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Eat to Beat Inflammation (or Oh, Cool It!)



by Susan Fekety, RN, MSN, CNM



Slipping into the charming brilliance of autumn in Maine, I am still drawn to the last hot moments of sunshine, and my desk is littered with monographs on the "fire within" – inflammation. If your issues include allergies, overweight, menstrual cramps, joint/muscle stiffness, irritable bowel (heck, I could fill this space with a list of inflammatory disorders) or if your family history includes heart disease, diabetes, cancer, or Alzheimer's (and whose doesn't?) – please listen up. Chronic inflammation is the common element triggering most of the diseases you don't want to get. And you can fix a lot of it with food.

Normal inflammation is an elegant part of your body's healing system. If you encounter an irritant or a toxin or a germ or a burn or hammer your thumb, inflammation (heat, redness, pain, and swelling) brings healthy blood and immune elements to the sick places. Inflammation ordinarily turns on and off as needed, but in our crazy world we're all inflammation, all the time. Inflamed tissues are not healthy, and inflamed organs don't work right. It's hard to interrupt the inflammation cycle – it's MUCH easier to keep inflammation turned down in the first place.

Surprise, surprise, most Americans are on an inflammation-generating food plan. (Yes, it might be a conspiracy.) Lots of sugar, not enough protein, and too much bad fat; fast food, refined flour, few vegetables, fried food: it's the nutrition program for a towering inferno. You may even be inflaming yourself when you THINK you're eating well! Much conventional wisdom about nutrition has been wrong, I think. (I spend a lot of time in my office correcting this – one of the reasons I love having this column! It's so efficient!) If you are thinking that a healthy diet includes minimal fat and lots of grains, I'm here to tell you that this is the recipe for the health disaster that will bring down the medical system when the baby boomers come of age, because this is the diet that causes chronic inflammation.

The cool thing about inflammation (pun intended) is that if bad food can make it, better food can un-make it. Don't know about you, but this gets me very excited. An anti-inflammatory food plan looks something like this: Abundant fresh fruits and vegetables, for natural antioxidants. Adequate protein balanced with low-impact carbohydrates to keep your blood sugar stable. Moderate quantities of good fats and, as always, staying away from refined carbohydrates (flour) and added sugar. Surprise, surprise.

Bad fat in particular is extremely pro-inflammatory. Trans fat, saturated fat, rancid fat (anything that smells remotely like paint), most vegetable oils (corn and soybean especially), fat that's been damaged by high heat (any fried food, particularly from a commercial kitchen) – all are generally pro-inflammatory. Anti-inflammatory fats come from fish, nuts, flax, and fruits (olives, avocadoes). Just so you know.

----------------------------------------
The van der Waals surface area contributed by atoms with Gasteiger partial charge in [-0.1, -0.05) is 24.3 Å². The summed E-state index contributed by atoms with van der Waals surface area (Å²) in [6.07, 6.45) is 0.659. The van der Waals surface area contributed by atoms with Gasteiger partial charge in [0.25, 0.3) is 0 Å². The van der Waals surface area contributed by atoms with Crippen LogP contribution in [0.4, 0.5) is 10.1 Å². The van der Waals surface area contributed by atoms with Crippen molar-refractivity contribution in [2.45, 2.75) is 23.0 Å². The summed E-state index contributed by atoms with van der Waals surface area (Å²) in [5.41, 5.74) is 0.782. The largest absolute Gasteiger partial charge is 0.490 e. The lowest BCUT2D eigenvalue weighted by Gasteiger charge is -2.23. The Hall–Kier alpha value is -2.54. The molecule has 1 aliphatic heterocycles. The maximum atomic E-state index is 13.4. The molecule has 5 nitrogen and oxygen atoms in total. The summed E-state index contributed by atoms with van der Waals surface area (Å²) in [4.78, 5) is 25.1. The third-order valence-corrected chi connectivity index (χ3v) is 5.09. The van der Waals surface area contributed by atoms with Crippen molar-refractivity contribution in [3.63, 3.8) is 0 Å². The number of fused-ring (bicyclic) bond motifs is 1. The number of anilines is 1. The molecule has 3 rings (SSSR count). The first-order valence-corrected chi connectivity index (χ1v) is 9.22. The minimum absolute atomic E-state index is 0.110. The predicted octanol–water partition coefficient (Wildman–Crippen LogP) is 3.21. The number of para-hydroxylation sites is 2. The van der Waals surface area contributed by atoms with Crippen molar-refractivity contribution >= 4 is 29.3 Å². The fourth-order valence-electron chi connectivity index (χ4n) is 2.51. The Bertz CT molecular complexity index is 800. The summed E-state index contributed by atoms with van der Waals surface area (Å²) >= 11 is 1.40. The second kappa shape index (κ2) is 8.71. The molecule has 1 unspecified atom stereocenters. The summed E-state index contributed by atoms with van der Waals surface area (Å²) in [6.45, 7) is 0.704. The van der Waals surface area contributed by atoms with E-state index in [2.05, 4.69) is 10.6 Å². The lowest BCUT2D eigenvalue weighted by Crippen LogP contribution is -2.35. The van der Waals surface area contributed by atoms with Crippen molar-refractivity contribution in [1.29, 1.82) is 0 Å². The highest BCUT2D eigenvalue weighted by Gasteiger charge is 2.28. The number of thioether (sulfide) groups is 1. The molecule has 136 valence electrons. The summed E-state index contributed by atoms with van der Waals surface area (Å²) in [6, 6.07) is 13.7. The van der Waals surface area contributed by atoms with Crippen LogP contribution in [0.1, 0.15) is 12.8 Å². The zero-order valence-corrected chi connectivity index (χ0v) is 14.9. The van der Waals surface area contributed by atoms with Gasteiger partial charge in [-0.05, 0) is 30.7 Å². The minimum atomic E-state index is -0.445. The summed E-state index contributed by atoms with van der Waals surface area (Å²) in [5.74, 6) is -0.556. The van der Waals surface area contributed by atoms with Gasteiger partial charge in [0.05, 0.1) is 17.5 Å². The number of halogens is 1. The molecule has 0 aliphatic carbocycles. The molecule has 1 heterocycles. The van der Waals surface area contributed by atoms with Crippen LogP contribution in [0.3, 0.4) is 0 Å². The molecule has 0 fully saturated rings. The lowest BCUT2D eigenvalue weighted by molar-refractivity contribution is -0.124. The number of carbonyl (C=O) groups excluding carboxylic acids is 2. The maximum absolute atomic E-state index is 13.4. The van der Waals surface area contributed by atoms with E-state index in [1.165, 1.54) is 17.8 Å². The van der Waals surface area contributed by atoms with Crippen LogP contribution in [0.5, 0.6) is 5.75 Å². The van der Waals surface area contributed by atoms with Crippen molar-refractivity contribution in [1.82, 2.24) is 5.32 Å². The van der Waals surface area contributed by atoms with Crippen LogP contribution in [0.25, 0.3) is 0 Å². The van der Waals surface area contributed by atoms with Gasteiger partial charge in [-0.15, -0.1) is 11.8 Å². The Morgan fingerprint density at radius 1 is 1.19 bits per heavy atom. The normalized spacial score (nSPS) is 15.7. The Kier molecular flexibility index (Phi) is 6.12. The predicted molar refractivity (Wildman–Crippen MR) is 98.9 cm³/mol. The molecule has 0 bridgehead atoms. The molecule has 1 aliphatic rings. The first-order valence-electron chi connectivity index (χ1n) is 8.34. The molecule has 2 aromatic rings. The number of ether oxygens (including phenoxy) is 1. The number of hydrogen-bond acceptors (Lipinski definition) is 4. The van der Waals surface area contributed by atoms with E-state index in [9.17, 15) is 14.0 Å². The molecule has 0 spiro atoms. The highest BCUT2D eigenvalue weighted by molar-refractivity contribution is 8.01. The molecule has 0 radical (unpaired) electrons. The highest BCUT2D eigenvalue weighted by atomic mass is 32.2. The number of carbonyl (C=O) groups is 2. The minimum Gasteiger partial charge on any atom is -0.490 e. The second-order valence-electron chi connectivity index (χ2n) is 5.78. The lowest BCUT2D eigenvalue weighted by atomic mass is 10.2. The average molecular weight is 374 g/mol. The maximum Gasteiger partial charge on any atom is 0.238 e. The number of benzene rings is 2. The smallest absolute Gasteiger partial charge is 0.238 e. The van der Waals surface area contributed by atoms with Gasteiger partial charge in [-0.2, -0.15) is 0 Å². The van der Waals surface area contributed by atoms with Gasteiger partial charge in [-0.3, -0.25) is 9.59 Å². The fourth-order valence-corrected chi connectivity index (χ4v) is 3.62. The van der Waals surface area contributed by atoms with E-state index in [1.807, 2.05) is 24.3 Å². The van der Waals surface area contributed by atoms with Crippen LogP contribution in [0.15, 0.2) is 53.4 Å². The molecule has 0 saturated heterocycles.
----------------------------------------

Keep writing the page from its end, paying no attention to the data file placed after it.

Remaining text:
Ginger has been valued for millennia as a medicinal food– it's a powerful inflammation inhibitor. Have it with sushi, brew it as tea, throw it into stir fry. Turmeric (the stuff that makes curry powder yellow) is another traditional anti-inflammatory medicinal. Here's a recipe that uses both – served with a nice piece of wild Alaskan salmon, you'll have the coolest dinner ever!

Clean-Out-The-Fridge Versatile Veggie Curry

(Makes about 8 servings, depending . . . )

2 carrots; peeled and cut into 1/2 inch thick slices
2 small eggplants, in one-inch cubes
1 red bell pepper, seeded and chopped into one-inch squares
1 head cauliflower, cored and cubed
1 bunch broccoli, trimmed and chopped
2 medium sized zucchini, in one-inch cubes
3 tablespoons cold pressed organic olive oil
2 large onions, diced
2 cloves garlic, minced
1 1/2 tablespoon fresh ginger, minced
1/2 teaspoon cayenne pepper
2 teaspoon ground cumin
1 teaspoon ground turmeric
1/2 teaspoon sea salt
2 cups chicken or vegetable stock
Handful of chopped cilantro

Heat oil in a large skillet that has a lid. Sauté the onion, garlic, and ginger, and cook together over medium heat for about 10 minutes, appreciating the aroma. When onions are translucent, add cayenne, cumin, turmeric, and salt. Appreciate again. Stir to mix well and cook for 5 minutes. Add stock and stir to blend with spices and onions. Add carrots and eggplant, cover, and simmer for 15 minutes. Add broccoli, cauliflower, and red pepper; cover and simmer for another 5 minutes. Add zucchini and cook uncovered for 5 minutes or until zucchini softens. Remove from heat and serve with cilantro sprinkled on top. Note: This recipe will accept any number of other vegetables you may have on hand, like greens or tomatoes. Or a can of garbanzo beans.




Article © Copyright 2007 by Susan Fekety. All rights reserved worldwide. Duplication or reprints only with express permission of the author or, for a nonprofit purpose, without consent so long as the author's name and contact information are included as follows: "Reproduced with permission from Susan Fekety," These articles are provided for informational purposes only. Their content is not meant to substitute for the advice provided by your own health care professional. You should not use the information contained herein for diagnosing or treating a health problem or disease, or prescribing any medication. If you have or suspect you have a medical problem promptly contact your health care provider.




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